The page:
Figure 3. The Honolulu Star-Bulletin informing on the Pearl Harbor bombing.

The Internal American Turmoil

As exposed, the US presented itself as a united front in contrast to the shambles found in post-war Europe and to other socio-political frames around the world. However, as Baldwin himself exposes, “there are in this country tremendous reservoirs of bitterness which have never been able to find an outlet, but may find an outlet soon” (Baldwin, 1963). Internally, in the cobwebs of the true American society, America was at war with itself. Society was highly fragmented into subdivisions that depended on the great white male majority who ruled the country. Correspondingly, with the rise of women's suffrage, feminism started to gain a more crucial role in accomplishing a more progressive American culture. Alice Paul and Margaret Sanger performed their activism in favour of the female population’s demands and necessities. The former led the campaign for the ratification of the 19th Amendment of the U.S. Constitution, while the latter protested for the right to birth control which evolved into the famous Planned Parenthood Federation of America. Paul and Sanger fought for the unity of female voices that, regardless of their political values or personal beliefs, could work together for a common goal. As Alice Paul announced in her speech on Forming a Woman’s Party in 1916,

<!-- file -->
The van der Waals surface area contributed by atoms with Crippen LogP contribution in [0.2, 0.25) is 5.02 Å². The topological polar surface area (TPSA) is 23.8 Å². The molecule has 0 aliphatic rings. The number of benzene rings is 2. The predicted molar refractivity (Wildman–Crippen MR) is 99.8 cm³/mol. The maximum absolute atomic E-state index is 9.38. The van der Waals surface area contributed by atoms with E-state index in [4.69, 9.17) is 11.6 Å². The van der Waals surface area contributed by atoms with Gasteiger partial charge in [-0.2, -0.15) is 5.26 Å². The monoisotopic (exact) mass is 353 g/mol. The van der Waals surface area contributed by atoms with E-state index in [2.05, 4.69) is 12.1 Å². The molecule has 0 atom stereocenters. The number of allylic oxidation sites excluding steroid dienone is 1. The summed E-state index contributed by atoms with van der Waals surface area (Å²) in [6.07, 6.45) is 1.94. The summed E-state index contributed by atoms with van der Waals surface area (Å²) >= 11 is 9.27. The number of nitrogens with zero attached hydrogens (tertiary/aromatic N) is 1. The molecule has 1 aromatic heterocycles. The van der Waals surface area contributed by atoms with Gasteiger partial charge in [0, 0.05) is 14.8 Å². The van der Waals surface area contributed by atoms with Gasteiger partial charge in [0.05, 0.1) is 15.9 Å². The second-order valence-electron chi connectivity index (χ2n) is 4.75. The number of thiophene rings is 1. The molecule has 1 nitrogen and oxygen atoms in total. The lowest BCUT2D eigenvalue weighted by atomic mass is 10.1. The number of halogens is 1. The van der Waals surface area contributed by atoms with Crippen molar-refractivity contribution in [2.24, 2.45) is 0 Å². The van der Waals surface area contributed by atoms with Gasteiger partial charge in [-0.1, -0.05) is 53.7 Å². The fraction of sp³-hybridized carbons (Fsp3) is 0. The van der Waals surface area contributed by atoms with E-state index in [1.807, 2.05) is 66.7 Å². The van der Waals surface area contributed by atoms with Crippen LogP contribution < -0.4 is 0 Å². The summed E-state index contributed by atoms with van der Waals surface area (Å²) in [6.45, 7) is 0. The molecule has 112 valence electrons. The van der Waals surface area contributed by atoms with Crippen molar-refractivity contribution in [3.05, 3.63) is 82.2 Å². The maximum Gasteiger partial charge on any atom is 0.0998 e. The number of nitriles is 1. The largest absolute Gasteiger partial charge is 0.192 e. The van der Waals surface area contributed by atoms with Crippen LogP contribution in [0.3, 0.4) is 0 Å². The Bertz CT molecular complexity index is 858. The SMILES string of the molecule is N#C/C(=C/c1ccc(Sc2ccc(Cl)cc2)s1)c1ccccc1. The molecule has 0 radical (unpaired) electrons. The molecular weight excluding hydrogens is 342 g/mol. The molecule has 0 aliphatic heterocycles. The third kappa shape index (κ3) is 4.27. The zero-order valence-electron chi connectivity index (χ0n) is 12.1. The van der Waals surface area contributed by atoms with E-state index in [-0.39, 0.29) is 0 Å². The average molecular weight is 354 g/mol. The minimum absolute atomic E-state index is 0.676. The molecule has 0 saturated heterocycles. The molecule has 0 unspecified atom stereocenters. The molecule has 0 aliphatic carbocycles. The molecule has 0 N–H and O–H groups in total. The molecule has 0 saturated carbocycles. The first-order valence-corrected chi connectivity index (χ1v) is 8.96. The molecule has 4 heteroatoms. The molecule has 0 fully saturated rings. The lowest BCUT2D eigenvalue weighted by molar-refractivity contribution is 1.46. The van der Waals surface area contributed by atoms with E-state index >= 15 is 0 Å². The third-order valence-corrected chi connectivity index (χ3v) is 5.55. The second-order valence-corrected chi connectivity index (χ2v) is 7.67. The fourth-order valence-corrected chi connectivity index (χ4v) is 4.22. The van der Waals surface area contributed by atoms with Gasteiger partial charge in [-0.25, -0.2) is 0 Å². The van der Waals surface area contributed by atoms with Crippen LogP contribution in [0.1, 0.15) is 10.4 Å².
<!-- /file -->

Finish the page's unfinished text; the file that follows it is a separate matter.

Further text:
“Now, if women who are Republicans simply help the Republican Party, and if women who are Democrats help the Democratic Party, women’s votes will not count for much. But if the political Parties see before them a group of independent women voters who are standing together to use their voice to promote Suffrage, it will make Suffrage an issue – the women voters at one become a group which counts; whose voices are wanted” (Paul, 1916).